Matthew Wentworth joined the International Centre for Counter-terrorism in March 2020 and currently works as project assistant.
Matthew holds two First Class Undergraduate degrees in Criminal Law & Criminal Justice Studies from Canterbury Christ Church University, UK and in Community Justice from University of Portsmouth, UK. He is currently studying a Master’s degree in International Security, Intelligence and Strategic Studies with University of Glasgow, Dublin City University, OTH Regensburg, and Charles University Prague. His research interests include, inter alia, the crime-terrorism nexus, counterinsurgency, irregular warfare, and counter-terrorism strategy — particularly the UK’s use of executive counter-terror measures on which he is currently writing his Master’s thesis.
Prior to joining ICCT, Matthew was in London working as part of a public protection team for the UK Ministry of Justice. There, he led multi-agency risk-management of individuals across London working alongside police, courts, probation, and prison services. During this time Matthew was the Special Point of Contact for Serious Youth Violence and Gang Activity across six London boroughs.
His work at ICCT centers around internal research and project work and assisting in the editing, and publishing of top-tier scholarship in the ICCT Journal.
The casualties caused by armed violence in Mali have increased fourfold between 2016 and 2019, with young people being among the most affected by the situation. Insecurity, lack of economic opportunities, limited mobility and poor governance place youths at risk of engagement into violent extremism. Although many initiatives have been developed to prevent and counter […]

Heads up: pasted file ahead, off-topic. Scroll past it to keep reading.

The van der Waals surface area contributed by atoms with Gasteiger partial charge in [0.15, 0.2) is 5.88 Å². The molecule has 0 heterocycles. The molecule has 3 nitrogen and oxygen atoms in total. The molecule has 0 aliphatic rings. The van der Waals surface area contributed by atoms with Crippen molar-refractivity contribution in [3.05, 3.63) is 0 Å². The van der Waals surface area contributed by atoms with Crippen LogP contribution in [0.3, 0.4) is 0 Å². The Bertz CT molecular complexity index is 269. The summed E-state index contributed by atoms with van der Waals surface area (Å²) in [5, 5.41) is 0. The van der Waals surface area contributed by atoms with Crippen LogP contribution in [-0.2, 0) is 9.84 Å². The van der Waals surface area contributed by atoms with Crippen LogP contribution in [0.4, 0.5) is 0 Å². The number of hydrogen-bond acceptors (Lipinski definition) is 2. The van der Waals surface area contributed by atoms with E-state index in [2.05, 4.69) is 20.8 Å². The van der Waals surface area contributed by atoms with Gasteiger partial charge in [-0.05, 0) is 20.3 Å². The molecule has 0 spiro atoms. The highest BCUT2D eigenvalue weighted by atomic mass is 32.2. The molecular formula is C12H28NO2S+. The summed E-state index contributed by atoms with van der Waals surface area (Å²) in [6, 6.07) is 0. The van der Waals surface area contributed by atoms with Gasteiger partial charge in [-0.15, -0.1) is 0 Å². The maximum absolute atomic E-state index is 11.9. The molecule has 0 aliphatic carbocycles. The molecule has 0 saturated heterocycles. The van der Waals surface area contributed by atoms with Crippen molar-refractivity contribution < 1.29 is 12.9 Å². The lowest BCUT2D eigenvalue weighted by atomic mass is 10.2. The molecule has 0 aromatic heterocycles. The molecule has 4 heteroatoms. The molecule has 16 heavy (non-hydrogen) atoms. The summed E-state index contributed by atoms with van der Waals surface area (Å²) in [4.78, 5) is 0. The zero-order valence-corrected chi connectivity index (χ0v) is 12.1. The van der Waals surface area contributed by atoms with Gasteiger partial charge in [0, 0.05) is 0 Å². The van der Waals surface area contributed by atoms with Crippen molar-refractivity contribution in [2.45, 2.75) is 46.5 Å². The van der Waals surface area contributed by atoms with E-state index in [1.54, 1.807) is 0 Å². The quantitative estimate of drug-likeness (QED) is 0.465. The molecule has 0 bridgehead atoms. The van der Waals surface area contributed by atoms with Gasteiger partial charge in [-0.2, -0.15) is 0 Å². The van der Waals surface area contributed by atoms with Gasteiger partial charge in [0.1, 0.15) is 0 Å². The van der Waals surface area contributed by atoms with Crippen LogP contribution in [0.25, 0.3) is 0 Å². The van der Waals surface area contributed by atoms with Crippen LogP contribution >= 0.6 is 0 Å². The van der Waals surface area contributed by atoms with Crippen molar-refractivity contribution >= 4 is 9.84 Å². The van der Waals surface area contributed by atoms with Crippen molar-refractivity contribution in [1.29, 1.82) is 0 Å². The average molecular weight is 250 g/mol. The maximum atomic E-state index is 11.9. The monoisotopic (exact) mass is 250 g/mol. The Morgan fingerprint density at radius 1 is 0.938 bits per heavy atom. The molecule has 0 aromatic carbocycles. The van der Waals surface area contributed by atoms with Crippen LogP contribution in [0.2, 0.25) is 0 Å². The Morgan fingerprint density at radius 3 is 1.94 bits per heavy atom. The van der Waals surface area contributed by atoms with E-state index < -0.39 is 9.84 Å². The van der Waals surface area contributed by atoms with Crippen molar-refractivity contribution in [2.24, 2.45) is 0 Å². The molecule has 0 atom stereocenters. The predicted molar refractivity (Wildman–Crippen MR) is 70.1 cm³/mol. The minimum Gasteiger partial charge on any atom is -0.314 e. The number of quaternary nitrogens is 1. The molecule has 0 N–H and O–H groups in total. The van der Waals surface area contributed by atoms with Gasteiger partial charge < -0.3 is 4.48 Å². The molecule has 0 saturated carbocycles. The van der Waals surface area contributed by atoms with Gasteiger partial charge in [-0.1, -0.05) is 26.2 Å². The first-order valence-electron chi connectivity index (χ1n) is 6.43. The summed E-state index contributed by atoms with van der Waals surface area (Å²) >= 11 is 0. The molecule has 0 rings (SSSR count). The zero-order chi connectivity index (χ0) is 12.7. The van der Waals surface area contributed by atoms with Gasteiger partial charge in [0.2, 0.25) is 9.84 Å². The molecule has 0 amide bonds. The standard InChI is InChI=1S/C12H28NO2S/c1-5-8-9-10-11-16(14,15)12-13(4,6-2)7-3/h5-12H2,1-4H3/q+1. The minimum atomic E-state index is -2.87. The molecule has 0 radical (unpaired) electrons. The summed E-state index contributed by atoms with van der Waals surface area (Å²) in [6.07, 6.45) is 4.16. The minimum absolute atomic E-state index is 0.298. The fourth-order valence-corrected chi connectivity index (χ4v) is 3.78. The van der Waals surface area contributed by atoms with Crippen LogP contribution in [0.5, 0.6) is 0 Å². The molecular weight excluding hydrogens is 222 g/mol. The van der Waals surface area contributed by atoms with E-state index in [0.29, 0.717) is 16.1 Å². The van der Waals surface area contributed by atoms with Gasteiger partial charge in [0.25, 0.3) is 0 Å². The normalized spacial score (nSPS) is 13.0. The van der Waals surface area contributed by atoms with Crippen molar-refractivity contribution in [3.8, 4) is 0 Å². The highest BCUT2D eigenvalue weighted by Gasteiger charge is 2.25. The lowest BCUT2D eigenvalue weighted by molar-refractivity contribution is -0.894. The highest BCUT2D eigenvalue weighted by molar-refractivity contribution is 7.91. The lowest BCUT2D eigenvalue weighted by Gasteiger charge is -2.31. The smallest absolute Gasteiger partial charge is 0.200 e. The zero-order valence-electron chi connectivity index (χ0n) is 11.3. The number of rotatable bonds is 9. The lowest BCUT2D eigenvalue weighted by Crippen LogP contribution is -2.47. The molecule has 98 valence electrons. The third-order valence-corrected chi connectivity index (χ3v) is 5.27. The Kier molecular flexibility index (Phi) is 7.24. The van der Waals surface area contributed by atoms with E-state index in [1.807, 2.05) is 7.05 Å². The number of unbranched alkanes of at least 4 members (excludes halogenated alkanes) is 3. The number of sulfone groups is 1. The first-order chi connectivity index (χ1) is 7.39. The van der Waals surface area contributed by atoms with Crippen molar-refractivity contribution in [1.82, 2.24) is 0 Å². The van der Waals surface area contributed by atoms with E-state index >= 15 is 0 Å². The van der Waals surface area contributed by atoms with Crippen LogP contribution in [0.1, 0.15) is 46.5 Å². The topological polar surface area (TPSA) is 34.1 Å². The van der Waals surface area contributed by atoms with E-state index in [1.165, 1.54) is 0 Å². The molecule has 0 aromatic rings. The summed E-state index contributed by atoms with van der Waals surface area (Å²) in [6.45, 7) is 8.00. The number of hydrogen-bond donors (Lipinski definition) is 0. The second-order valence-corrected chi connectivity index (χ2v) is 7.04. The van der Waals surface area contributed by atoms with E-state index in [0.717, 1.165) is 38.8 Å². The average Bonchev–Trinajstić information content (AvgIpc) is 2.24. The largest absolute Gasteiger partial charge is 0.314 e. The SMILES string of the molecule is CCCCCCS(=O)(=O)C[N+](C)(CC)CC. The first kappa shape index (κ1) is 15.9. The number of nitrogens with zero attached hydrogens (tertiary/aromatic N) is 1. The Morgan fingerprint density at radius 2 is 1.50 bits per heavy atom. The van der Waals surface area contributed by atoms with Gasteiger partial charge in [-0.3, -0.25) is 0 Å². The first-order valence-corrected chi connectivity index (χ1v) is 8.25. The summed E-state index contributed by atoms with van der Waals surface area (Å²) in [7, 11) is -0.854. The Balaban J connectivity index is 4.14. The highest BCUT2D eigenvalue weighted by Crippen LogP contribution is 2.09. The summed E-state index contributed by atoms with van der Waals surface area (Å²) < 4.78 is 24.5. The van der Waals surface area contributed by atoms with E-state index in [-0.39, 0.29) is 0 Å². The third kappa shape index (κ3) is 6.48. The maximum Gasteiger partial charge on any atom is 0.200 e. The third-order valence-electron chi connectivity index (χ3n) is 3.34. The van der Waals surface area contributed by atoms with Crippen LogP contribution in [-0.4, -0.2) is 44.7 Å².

This report examines the social media shutdown in the wake of the Easter Attacks in Sri Lanka, and its impacts on journalists and post-incident communal violence. By highlighting the shutdown’s limitations, social costs and impact on misinformation, this report presents key recommendations for policy-makers, journalists and other key stakeholders. This report is part of a […]
As the final report in ICCT’s series on Small Arms and Light Weapons (SALW), this report presents the key functions of SALW used by terrorist organisations as well as a synthesis of the main trends observed across the different regions in terms of acquisition, trafficking and use of SALW as a source of finance by […]